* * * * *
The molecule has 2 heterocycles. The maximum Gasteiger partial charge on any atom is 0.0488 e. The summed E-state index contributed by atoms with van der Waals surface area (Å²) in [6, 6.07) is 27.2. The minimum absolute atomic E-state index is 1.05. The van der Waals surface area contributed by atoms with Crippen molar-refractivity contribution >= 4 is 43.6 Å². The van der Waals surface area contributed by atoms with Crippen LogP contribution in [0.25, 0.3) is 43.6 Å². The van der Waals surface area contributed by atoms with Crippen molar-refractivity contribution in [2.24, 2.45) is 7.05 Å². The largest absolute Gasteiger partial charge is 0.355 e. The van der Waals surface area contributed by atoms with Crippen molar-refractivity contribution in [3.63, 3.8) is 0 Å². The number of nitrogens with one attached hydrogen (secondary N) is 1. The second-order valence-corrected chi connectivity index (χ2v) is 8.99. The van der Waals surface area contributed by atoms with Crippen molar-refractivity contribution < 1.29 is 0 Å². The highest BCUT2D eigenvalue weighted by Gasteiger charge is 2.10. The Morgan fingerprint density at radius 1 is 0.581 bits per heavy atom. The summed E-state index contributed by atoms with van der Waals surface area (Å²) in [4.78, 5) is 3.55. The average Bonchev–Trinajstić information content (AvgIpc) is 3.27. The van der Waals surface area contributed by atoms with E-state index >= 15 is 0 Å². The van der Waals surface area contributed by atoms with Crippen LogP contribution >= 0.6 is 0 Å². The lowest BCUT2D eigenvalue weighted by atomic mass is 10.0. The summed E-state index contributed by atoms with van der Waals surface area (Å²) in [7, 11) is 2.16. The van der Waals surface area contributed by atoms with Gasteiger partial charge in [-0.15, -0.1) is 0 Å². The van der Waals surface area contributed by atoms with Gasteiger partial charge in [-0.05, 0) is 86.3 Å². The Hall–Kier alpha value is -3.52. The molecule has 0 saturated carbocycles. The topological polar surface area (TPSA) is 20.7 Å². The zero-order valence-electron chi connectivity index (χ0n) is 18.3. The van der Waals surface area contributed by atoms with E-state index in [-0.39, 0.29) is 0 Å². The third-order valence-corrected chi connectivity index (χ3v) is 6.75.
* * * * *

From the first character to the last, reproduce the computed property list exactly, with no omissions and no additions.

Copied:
The molecule has 2 heterocycles. The maximum Gasteiger partial charge on any atom is 0.0488 e. The summed E-state index contributed by atoms with van der Waals surface area (Å²) in [6, 6.07) is 27.2. The minimum absolute atomic E-state index is 1.05. The van der Waals surface area contributed by atoms with Crippen molar-refractivity contribution >= 4 is 43.6 Å². The van der Waals surface area contributed by atoms with Crippen LogP contribution in [0.25, 0.3) is 43.6 Å². The van der Waals surface area contributed by atoms with Crippen molar-refractivity contribution in [2.24, 2.45) is 7.05 Å². The largest absolute Gasteiger partial charge is 0.355 e. The van der Waals surface area contributed by atoms with Crippen molar-refractivity contribution in [3.63, 3.8) is 0 Å². The number of nitrogens with one attached hydrogen (secondary N) is 1. The second-order valence-corrected chi connectivity index (χ2v) is 8.99. The van der Waals surface area contributed by atoms with Crippen molar-refractivity contribution < 1.29 is 0 Å². The highest BCUT2D eigenvalue weighted by Gasteiger charge is 2.10. The Morgan fingerprint density at radius 1 is 0.581 bits per heavy atom. The summed E-state index contributed by atoms with van der Waals surface area (Å²) in [4.78, 5) is 3.55. The average Bonchev–Trinajstić information content (AvgIpc) is 3.27. The van der Waals surface area contributed by atoms with E-state index >= 15 is 0 Å². The van der Waals surface area contributed by atoms with Crippen LogP contribution >= 0.6 is 0 Å². The lowest BCUT2D eigenvalue weighted by atomic mass is 10.0. The summed E-state index contributed by atoms with van der Waals surface area (Å²) in [7, 11) is 2.16. The van der Waals surface area contributed by atoms with Gasteiger partial charge in [-0.15, -0.1) is 0 Å². The van der Waals surface area contributed by atoms with Gasteiger partial charge in [-0.05, 0) is 86.3 Å². The Hall–Kier alpha value is -3.52. The molecule has 0 saturated carbocycles. The topological polar surface area (TPSA) is 20.7 Å². The zero-order valence-electron chi connectivity index (χ0n) is 18.3. The van der Waals surface area contributed by atoms with E-state index in [-0.39, 0.29) is 0 Å². The third-order valence-corrected chi connectivity index (χ3v) is 6.75.